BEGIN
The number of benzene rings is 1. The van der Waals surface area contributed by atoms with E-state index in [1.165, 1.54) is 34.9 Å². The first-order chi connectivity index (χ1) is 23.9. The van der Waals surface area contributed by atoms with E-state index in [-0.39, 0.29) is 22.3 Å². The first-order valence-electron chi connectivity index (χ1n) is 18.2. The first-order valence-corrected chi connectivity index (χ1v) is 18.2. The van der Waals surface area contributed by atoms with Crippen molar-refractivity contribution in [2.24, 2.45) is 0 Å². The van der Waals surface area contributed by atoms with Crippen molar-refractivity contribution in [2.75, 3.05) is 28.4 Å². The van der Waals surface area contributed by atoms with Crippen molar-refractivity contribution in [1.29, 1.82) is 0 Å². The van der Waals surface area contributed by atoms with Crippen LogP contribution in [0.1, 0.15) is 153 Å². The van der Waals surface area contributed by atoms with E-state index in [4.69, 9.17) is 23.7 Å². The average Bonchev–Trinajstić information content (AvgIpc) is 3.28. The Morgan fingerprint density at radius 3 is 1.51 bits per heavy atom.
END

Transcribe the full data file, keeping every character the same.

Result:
The number of benzene rings is 1. The van der Waals surface area contributed by atoms with E-state index in [1.165, 1.54) is 34.9 Å². The first-order chi connectivity index (χ1) is 23.9. The van der Waals surface area contributed by atoms with E-state index in [-0.39, 0.29) is 22.3 Å². The first-order valence-electron chi connectivity index (χ1n) is 18.2. The first-order valence-corrected chi connectivity index (χ1v) is 18.2. The van der Waals surface area contributed by atoms with Crippen molar-refractivity contribution in [2.24, 2.45) is 0 Å². The van der Waals surface area contributed by atoms with Crippen molar-refractivity contribution in [2.75, 3.05) is 28.4 Å². The van der Waals surface area contributed by atoms with Crippen molar-refractivity contribution in [1.29, 1.82) is 0 Å². The van der Waals surface area contributed by atoms with Crippen LogP contribution in [0.1, 0.15) is 153 Å². The van der Waals surface area contributed by atoms with E-state index in [4.69, 9.17) is 23.7 Å². The average Bonchev–Trinajstić information content (AvgIpc) is 3.28. The Morgan fingerprint density at radius 3 is 1.51 bits per heavy atom.